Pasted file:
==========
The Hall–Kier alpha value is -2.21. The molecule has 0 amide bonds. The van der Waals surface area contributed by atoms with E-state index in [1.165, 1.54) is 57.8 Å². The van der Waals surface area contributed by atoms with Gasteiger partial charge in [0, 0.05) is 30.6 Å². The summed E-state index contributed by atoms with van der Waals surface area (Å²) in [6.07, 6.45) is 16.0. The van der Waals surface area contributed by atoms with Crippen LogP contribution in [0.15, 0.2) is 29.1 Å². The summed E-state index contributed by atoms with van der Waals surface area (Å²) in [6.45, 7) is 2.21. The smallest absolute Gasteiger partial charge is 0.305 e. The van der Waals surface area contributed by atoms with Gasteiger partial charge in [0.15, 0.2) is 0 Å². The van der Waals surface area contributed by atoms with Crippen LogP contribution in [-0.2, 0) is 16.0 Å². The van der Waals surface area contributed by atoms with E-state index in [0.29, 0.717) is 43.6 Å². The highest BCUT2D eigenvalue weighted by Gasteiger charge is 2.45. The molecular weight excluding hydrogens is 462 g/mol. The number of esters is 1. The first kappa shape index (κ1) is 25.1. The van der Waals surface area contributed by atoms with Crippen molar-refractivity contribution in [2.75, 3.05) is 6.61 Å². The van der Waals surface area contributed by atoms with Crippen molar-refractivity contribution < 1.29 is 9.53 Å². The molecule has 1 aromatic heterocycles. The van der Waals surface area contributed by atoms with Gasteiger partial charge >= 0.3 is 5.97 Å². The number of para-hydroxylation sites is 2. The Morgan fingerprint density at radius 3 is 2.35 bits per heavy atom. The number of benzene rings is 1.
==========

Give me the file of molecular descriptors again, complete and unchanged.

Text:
The Hall–Kier alpha value is -2.21. The molecule has 0 amide bonds. The van der Waals surface area contributed by atoms with E-state index in [1.165, 1.54) is 57.8 Å². The van der Waals surface area contributed by atoms with Gasteiger partial charge in [0, 0.05) is 30.6 Å². The summed E-state index contributed by atoms with van der Waals surface area (Å²) in [6.07, 6.45) is 16.0. The van der Waals surface area contributed by atoms with Crippen LogP contribution in [0.15, 0.2) is 29.1 Å². The summed E-state index contributed by atoms with van der Waals surface area (Å²) in [6.45, 7) is 2.21. The smallest absolute Gasteiger partial charge is 0.305 e. The van der Waals surface area contributed by atoms with Gasteiger partial charge in [0.15, 0.2) is 0 Å². The van der Waals surface area contributed by atoms with Crippen LogP contribution in [-0.2, 0) is 16.0 Å². The van der Waals surface area contributed by atoms with E-state index in [0.29, 0.717) is 43.6 Å². The highest BCUT2D eigenvalue weighted by Gasteiger charge is 2.45. The molecular weight excluding hydrogens is 462 g/mol. The number of esters is 1. The first kappa shape index (κ1) is 25.1. The van der Waals surface area contributed by atoms with Crippen molar-refractivity contribution in [2.75, 3.05) is 6.61 Å². The van der Waals surface area contributed by atoms with Crippen molar-refractivity contribution < 1.29 is 9.53 Å². The molecule has 1 aromatic heterocycles. The van der Waals surface area contributed by atoms with Gasteiger partial charge >= 0.3 is 5.97 Å². The number of para-hydroxylation sites is 2. The Morgan fingerprint density at radius 3 is 2.35 bits per heavy atom. The number of benzene rings is 1.